With the increased interest in gardening instigated by the COVID-19 pandemic, introducing more people to growing plants from bulbs can increase sales and customer satisfaction. Most longtime gardeners are comfortable and knowledgeable about the benefits of planting bulbs, but newer gardeners tend to need some education.
At Lafayette Florist, Gift Shop and Garden Center, young customers are not as likely to purchase bulbs as older gardeners. With the newer gardeners, hanging baskets, other blooming plants or even seeds that have more immediate results tend to be more popular.
“Many people don’t want to take the time to grow from a bulb. They want instant gratification and pretty flowers in a pot,” explained Brian Wheat, Co-owner of the business in Lafayette, Colo. “To me, it’s a bonus that you get to wait until it emerges later. It’s like a rebirth, with a nice surprise. When planting outside, it’s a great way to impress your neighbors with colorful curb appeal.”
Sonya Anderson, Horticulture Specialist at the Denver Botanic Garden, has helped with its annual Fall Plant and Bulb Sale for the last 10 or more years. She observed, “In the last few years, both the plant and the bulb purchases have grown.”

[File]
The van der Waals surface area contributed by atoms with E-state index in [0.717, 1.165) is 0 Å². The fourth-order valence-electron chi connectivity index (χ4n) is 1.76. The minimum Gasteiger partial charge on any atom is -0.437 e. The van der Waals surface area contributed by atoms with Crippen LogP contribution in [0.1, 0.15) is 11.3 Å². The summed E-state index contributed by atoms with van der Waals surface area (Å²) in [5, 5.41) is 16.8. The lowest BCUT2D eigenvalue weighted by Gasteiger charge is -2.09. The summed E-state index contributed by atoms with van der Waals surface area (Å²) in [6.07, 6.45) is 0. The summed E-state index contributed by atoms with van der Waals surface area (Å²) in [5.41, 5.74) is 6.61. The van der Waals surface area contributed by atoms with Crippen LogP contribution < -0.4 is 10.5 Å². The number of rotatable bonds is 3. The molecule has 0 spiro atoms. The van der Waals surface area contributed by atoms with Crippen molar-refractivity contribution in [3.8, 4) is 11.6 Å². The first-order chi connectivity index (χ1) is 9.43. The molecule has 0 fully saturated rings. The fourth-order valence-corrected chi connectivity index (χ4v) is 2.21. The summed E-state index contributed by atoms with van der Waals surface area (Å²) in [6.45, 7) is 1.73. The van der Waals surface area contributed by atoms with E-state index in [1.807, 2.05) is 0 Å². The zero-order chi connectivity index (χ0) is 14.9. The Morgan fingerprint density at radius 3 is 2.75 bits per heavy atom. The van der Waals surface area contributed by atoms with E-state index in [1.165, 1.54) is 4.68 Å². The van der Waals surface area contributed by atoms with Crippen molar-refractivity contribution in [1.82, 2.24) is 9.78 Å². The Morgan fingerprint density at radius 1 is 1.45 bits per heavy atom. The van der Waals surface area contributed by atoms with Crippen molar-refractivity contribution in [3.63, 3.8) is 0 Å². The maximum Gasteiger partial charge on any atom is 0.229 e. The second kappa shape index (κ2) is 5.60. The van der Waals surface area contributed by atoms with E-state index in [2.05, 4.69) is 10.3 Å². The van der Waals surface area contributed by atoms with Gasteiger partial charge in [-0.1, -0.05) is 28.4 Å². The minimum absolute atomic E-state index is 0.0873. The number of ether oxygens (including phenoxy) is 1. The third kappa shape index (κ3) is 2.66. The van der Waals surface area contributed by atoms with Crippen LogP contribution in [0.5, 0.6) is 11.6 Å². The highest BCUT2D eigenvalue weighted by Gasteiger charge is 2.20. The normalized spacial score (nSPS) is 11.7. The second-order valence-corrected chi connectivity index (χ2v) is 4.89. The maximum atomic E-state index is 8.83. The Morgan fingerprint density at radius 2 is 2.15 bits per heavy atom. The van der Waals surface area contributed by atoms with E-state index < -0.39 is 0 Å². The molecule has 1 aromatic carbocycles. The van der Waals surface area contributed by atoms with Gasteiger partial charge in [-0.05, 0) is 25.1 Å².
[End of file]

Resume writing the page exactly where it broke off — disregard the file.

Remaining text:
She credits the increased sales to the continued popularity of Garden’s spring event, as well as the heightened interest in home gardening sparked by the pandemic. She’s quick to add that garden staff has focused on offering education about bulbs to spur interest.
“Bulbs are often easy to plant and maintain, our cold winters and semi-arid climate are conducive to growing many types of bulbs, there is a wide variety to choose from, and they can be a food source for early-season pollinators,” Anderson said.
Her impression about gardeners, who are reluctant to grow bulbs, is that they’re not confident in growing them and uncertain whether they will really resprout the following spring. With some gardeners, she thinks they aren’t sure how to incorporate bulbs into the garden or keep track of where they’re planted, which may be a level of garden maintenance that intimidates them.